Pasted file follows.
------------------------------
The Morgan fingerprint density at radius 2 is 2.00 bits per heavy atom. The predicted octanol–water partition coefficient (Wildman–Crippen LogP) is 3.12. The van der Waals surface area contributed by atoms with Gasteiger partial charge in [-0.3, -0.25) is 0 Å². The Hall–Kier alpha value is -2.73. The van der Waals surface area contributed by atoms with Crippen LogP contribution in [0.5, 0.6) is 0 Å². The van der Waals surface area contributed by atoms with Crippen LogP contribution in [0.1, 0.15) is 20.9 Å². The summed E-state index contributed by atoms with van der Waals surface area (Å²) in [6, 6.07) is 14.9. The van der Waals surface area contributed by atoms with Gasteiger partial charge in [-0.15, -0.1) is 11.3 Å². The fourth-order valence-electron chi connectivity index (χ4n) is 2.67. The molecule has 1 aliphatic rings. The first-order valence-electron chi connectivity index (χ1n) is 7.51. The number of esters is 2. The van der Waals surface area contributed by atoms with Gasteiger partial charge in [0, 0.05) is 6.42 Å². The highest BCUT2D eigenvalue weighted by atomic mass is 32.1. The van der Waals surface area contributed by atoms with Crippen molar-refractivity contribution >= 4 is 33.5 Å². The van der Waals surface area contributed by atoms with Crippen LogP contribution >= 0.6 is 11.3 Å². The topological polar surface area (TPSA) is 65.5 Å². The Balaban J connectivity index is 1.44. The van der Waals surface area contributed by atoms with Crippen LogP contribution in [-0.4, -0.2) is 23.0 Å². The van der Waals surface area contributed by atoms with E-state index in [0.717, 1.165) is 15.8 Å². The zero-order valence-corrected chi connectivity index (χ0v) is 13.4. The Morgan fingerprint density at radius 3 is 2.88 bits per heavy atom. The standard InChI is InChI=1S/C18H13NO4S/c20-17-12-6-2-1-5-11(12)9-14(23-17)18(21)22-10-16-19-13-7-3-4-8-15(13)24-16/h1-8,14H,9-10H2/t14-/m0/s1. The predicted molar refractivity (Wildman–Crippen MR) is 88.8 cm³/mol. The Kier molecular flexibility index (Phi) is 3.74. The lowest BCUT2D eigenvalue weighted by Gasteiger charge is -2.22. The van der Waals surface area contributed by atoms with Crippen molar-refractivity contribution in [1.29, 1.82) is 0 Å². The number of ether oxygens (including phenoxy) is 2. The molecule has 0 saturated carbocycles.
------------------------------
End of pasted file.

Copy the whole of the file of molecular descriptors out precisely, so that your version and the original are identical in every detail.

The Morgan fingerprint density at radius 2 is 2.00 bits per heavy atom. The predicted octanol–water partition coefficient (Wildman–Crippen LogP) is 3.12. The van der Waals surface area contributed by atoms with Gasteiger partial charge in [-0.3, -0.25) is 0 Å². The Hall–Kier alpha value is -2.73. The van der Waals surface area contributed by atoms with Crippen LogP contribution in [0.5, 0.6) is 0 Å². The van der Waals surface area contributed by atoms with Crippen LogP contribution in [0.1, 0.15) is 20.9 Å². The summed E-state index contributed by atoms with van der Waals surface area (Å²) in [6, 6.07) is 14.9. The van der Waals surface area contributed by atoms with Gasteiger partial charge in [-0.15, -0.1) is 11.3 Å². The fourth-order valence-electron chi connectivity index (χ4n) is 2.67. The molecule has 1 aliphatic rings. The first-order valence-electron chi connectivity index (χ1n) is 7.51. The number of esters is 2. The van der Waals surface area contributed by atoms with Gasteiger partial charge in [0, 0.05) is 6.42 Å². The highest BCUT2D eigenvalue weighted by atomic mass is 32.1. The van der Waals surface area contributed by atoms with Crippen molar-refractivity contribution >= 4 is 33.5 Å². The van der Waals surface area contributed by atoms with Crippen LogP contribution >= 0.6 is 11.3 Å². The topological polar surface area (TPSA) is 65.5 Å². The Balaban J connectivity index is 1.44. The van der Waals surface area contributed by atoms with Crippen LogP contribution in [-0.4, -0.2) is 23.0 Å². The van der Waals surface area contributed by atoms with E-state index in [0.717, 1.165) is 15.8 Å². The zero-order valence-corrected chi connectivity index (χ0v) is 13.4. The Morgan fingerprint density at radius 3 is 2.88 bits per heavy atom. The standard InChI is InChI=1S/C18H13NO4S/c20-17-12-6-2-1-5-11(12)9-14(23-17)18(21)22-10-16-19-13-7-3-4-8-15(13)24-16/h1-8,14H,9-10H2/t14-/m0/s1. The predicted molar refractivity (Wildman–Crippen MR) is 88.8 cm³/mol. The Kier molecular flexibility index (Phi) is 3.74. The lowest BCUT2D eigenvalue weighted by Gasteiger charge is -2.22. The van der Waals surface area contributed by atoms with Crippen molar-refractivity contribution in [1.29, 1.82) is 0 Å². The number of ether oxygens (including phenoxy) is 2. The molecule has 0 saturated carbocycles.